Nodes and miners trigger MASFs at regular intervals, which means there is some time before the full activation of new rules.
Miner-initiated soft forks are less disruptive than user-initiated ones because they don’t interfere with how users create transactions.
Blockchain Forks in Practice
Most digital currencies have communities of independent developers responsible for changing and improving the network.
So there are times when a cryptocurrency gets forked to add features or make it more secure.
Developers of a new cryptocurrency can also use forks to create an entirely new currency and ecosystem.
One popular currency that is a product of a hard fork is Bitcoin Cash (BCH), which forked from Bitcoin in mid-2017.
When Bitcoin Cash forked, the block size limit increased from 1 to 8 MB and later to 32 MB.
Created in October 2016, Ethereum Classic (ETC) is another popular example of a hard fork.
This currency was created after a group of developers rejected new rules implemented by hard forking.
Instead, they opted to continue using the old Ethereum chain, later renamed Ethereum Classic.
Because hard forks might cause the blockchain community to split into two separate groups, developers usually try to work on implementing soft forks first.
This way, they can update the network without changing its fundamental functionality and only allowing for new functionality.
In Bitcoin’s Segregated Witness (SegWit) protocol, for instance, it was thought that a hard fork would be required to make significant changes to the fundamental structure of transactions.
However, the developers found an efficient and forward-compatible solution, implementing SegWit with a soft fork.
Nodes that have not updated to SegWit still participate in the Bitcoin network by employing a soft fork.
With a soft fork, developers can also take advantage of upgrades in proof-of-work algorithms, like Ethereum’s move from Bitcoin’s SHA256 algorithm to Ethash.
If a cryptocurrency you are using undergoes a hard fork, this knowledge about forks will allow you to make an educated decision on which branch to follow after the blockchain fork.
How do Forks Affect a Trading Platform?
The term fork is mainly associated with the hard fork of Ethereum that led to the creation of Ethereum Classic.
A hard fork occurs when a cryptocurrency’s existing code is altered, typically because of an addition, deletion, or change in the code’s function.
In this case, Ethereum split into two versions with different rules for making changes.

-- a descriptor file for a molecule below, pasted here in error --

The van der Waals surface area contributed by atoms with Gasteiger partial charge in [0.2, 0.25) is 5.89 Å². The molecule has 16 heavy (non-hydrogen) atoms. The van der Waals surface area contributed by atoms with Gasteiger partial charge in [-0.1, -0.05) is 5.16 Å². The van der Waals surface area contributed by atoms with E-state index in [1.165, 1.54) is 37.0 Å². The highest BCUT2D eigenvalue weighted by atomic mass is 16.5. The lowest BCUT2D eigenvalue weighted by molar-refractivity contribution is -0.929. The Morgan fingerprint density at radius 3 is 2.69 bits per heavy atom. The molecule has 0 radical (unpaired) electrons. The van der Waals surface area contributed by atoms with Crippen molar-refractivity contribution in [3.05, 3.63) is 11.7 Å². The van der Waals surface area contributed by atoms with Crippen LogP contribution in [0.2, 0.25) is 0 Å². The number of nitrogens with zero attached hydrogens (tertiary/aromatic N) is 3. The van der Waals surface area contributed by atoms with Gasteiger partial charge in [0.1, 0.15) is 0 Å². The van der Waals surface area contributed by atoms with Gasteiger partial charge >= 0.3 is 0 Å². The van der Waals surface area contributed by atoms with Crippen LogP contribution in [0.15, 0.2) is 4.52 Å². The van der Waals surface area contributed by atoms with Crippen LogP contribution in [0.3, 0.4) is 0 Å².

However, not all forks are created equal.
The Bitcoin Cash hard fork took place in 2017 after a disagreement within the community about upgrades that needed to be made on Bitcoin’s software was not addressed by developers.
This caused those involved with BCH to make some changes so that there would be fewer restrictions on what you could do with Bitcoin.
This can significantly affect how you can buy, sell or trade a cryptocurrency.
Some crypto trading platforms provide access only to cryptocurrencies that are considered viable options for trading.
This could mean that if there is an upcoming hard fork, your platform may not support it or be disabled entirely during that time.
However, there are trading platforms that support all hard forks.
Some even allow you to buy during a fork by providing access to funds and cryptocurrency before trading begins on other exchanges.
This can give you some early insight into how certain changes will impact your crypto portfolio.
And it also means that your platform will be ready for trading as soon as one of these hard forks occurs—rather than waiting until another exchange offers support.
As cryptocurrencies continue to become more mainstream, and with the emergence of new cryptocurrencies, the need to understand blockchain forks becomes increasingly important.
While blockchain forks don’t happen often, they do have a major impact while such an event occurs.
I hope this guide will help you understand what happens during a fork and how it affects you as a trader or cryptocurrency owner.
The next time one occurs, you’ll be able to recognize what is going on, and make an informed decision regarding your crypto assets.
Now that you know all about the different types of blockchain forks, how would you go about deciding whether to follow the new or old blockchain when a fork does happen?
Would you prefer to sell off your tokens and buy them back after the fork, or just hold them through the forking process?
Let me know in the comments below.
If you're looking for the best trading opportunities every day across various markets, and don't want to spend hours doing the research yourself, check out our private Telegram channel!
[Sponsored] Generate 5-8% additional monthly passive income by allowing your trading account to automatically copy trades from professional traders! (No time or experience required!)
If you're looking for a reputable brokerage that covers all products (SG stocks, US stocks, global stocks, bonds, ETFs, REITs, forex, futures, crypto) and has one of the lowest commissions, this is what I currently use.
Spencer is an avid globetrotter who achieved financial freedom in his 20s, while trading & teaching across 70+ countries. As a former professional trader in private equity and proprietary funds, he has over 15 years of market experience, and has been featured on more than 20 occasions in the media.